The town became one of the worst unemployment blackspots in Britain which hit 36 percent in 1981, and the demolition of the works led to a massive hole in the heart of the town. To this day there is no permanent museum to the history of the steelworks, and its influence on Consett and its families over the generations has been quietly glossed over. Even the development plan implemented to re-build the town - Project Genesis - has a 'Year Zero' name which suggests there was nothing worthwhile before.
The closure of the British Steel works at Consett in 1980 marked the end of the Derwent Valley steel heritage, and the decline of the town of Consett. Regeneration in the 1990s, through Project Genesis, went some way to repair the damage done, and unemployment is now down to the national average, although economic inactivity due to long-term illness is high.
The last steel ingot from the Consett ironworks was made into a cross and is kept at St Mary's RC Church, Blackhill.
Small and medium-sized businesses now provide most jobs in the area. Phileas Fogg Company (Co Durham), with its factory on the town's Number One Industrial Estate, were mildly famous for a few years from 1988 for their snack food "Made in Medomsley Road, Consett" television adverts. The Phileas Fogg Company is now owned by KP (United Biscuits).
Consett is well-known for its nightlife which attracts young visitors from all over the North East, especially on Friday and Saturday nights. Although opinions differ as to whether this is a good thing for the town, the sight of revellers in T-shirts and mini-skirts has become as much a symbol of the town from the 80s to the present day as the cooling towers and red dust were in previous eras. Several pubs have at least taken names that reflect the town's steel-making past - The Works, The Company, and The Company Row.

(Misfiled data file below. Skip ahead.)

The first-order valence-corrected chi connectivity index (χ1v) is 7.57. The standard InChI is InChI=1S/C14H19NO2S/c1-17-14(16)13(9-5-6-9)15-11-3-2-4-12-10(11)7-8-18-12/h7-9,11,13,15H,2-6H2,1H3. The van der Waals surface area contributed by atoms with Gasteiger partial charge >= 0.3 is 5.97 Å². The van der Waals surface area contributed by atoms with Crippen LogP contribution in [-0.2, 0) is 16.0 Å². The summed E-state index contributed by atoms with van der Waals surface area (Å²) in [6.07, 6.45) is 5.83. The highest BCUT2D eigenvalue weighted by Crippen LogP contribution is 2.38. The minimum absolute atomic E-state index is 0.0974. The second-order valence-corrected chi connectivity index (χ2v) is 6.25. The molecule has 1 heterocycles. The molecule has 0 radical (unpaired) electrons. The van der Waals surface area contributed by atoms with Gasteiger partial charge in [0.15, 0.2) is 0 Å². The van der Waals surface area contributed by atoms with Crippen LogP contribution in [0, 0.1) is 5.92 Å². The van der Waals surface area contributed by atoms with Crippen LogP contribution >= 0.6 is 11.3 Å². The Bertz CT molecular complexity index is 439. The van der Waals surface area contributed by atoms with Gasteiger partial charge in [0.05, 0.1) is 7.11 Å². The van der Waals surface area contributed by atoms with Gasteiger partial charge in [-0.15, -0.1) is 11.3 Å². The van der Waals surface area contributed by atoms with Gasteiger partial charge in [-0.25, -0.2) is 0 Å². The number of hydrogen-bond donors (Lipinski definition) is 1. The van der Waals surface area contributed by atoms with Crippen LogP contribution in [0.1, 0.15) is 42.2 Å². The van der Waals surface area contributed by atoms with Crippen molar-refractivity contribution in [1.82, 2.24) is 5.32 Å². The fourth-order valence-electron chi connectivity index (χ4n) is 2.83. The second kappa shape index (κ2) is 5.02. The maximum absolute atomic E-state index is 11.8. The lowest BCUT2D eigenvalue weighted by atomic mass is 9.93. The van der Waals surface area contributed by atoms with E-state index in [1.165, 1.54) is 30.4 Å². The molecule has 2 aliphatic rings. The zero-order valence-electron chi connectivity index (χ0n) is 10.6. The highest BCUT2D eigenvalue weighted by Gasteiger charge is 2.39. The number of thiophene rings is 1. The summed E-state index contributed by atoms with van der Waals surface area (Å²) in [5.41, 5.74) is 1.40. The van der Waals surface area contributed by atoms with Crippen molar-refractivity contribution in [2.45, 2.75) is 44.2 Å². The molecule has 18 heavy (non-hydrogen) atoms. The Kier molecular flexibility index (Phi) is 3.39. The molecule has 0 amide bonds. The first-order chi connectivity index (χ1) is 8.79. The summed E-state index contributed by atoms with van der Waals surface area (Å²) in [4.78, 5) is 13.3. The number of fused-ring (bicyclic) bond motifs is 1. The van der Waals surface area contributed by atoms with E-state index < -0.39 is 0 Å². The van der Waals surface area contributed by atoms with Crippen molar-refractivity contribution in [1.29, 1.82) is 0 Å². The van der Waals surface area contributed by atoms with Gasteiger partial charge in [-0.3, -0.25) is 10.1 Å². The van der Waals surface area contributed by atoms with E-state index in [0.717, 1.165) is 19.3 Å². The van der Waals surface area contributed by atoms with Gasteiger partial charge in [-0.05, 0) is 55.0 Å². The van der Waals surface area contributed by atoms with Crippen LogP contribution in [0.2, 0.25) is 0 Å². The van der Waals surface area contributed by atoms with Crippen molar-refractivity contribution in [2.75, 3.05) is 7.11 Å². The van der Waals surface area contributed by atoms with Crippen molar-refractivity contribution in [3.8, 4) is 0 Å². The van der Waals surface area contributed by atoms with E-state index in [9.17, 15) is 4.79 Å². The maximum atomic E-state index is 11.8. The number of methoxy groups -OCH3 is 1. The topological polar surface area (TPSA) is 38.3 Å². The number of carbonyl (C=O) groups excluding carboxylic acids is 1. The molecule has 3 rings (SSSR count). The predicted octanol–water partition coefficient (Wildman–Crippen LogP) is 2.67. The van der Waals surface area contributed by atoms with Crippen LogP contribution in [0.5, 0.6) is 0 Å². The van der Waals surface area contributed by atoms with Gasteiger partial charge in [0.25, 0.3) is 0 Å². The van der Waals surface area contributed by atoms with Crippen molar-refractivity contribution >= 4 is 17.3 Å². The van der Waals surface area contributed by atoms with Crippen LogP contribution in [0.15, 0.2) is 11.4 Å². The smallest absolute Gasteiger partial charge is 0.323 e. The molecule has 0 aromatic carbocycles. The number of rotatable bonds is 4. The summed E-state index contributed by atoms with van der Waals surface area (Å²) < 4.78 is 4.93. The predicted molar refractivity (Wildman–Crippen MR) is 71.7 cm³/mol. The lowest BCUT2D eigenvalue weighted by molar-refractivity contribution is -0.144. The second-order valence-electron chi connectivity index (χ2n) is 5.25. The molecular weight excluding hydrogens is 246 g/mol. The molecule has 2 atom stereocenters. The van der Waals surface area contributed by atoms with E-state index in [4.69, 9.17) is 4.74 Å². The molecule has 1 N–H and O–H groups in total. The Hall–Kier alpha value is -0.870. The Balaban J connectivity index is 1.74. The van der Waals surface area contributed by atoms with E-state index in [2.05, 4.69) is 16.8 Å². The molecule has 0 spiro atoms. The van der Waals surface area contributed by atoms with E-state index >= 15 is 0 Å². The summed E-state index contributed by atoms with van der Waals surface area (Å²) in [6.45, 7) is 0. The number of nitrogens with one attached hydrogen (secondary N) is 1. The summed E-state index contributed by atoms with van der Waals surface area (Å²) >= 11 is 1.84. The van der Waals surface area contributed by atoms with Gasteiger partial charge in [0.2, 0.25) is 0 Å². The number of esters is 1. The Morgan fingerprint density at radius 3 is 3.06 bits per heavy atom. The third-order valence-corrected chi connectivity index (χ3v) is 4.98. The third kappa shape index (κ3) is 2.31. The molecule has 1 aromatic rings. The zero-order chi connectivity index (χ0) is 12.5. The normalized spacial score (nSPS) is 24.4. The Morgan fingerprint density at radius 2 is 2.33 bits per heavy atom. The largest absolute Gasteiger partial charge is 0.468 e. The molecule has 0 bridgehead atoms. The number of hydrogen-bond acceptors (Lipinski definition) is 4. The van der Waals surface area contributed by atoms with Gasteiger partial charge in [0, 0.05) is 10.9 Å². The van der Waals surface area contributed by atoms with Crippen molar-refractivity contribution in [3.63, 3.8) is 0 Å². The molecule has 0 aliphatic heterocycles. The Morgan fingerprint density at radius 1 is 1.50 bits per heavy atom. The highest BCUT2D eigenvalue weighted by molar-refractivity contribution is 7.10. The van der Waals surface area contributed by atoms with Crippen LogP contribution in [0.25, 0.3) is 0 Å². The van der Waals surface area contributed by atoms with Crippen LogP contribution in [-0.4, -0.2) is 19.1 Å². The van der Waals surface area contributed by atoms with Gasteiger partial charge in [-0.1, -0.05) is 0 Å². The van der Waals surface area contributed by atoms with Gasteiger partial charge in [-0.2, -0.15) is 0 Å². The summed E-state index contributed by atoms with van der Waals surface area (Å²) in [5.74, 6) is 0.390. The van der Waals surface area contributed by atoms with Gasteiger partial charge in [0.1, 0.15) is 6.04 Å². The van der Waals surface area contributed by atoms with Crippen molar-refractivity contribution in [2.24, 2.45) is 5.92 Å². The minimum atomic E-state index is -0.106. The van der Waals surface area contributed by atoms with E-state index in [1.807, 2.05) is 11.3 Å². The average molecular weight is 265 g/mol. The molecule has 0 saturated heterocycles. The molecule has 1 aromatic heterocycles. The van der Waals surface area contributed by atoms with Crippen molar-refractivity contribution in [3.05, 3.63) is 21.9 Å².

With the steelworks gone, visitors and inhabitants are beginning to realise the beauty of the picturesque views over the Derwent Valley, and Consett is becoming a popular place to live for commuters from Durham and Tyne & Wear looking for a taste of the country. New houses are springing up round the town like mushrooms.The Derwent Reservoir is located just west of the town.
Since 2000 several new housing developments have taken place on the former Steel Works site and surrounding areas. Derwentside College has relocated to a new campus at Berry Edge and national retailers have moved into Hermiston Retail Park. There are plans for a new £20,000,000 sports complex, incorporating a swimming pool, regional tennis centre and new football stadium for Consett A.F.C. (The Steelmen). There are also plans to build a new hotel complex and a second Retail Park within easy reach (walking distance) of the town centre.
Consett is home to The Empire, one of County Durham's oldest theatres. Recently refurbished, the theatre stages variety acts, plays and a Christmas pantomime. The theatre also screens blockbuster films at times when there are no live performances.
Politically, Consett is dominated by the Labour Party although a grouping of Derwentside Independents has grown in strength and is now the official opposition on Derwentside District Council. The town is part of the North West Durham Parliamentary Constituency represented by Labour MP, Hilary Armstrong. Armstrong has held the seat since 1987 and "inherited" the position from her father Ernest Armstrong. Prior to 1983, the town had its own Member of Parliament.
In the 2005 General Election, both Labour and the Conservatives suffered a swing to the Liberal Democrats who are beginning to get a foothold in the middle-class Shotley Bridge area. The Liberal Democrats moved from third to second place, although Hilary Armstrong retains a 5 figure majority in this safe Labour seat.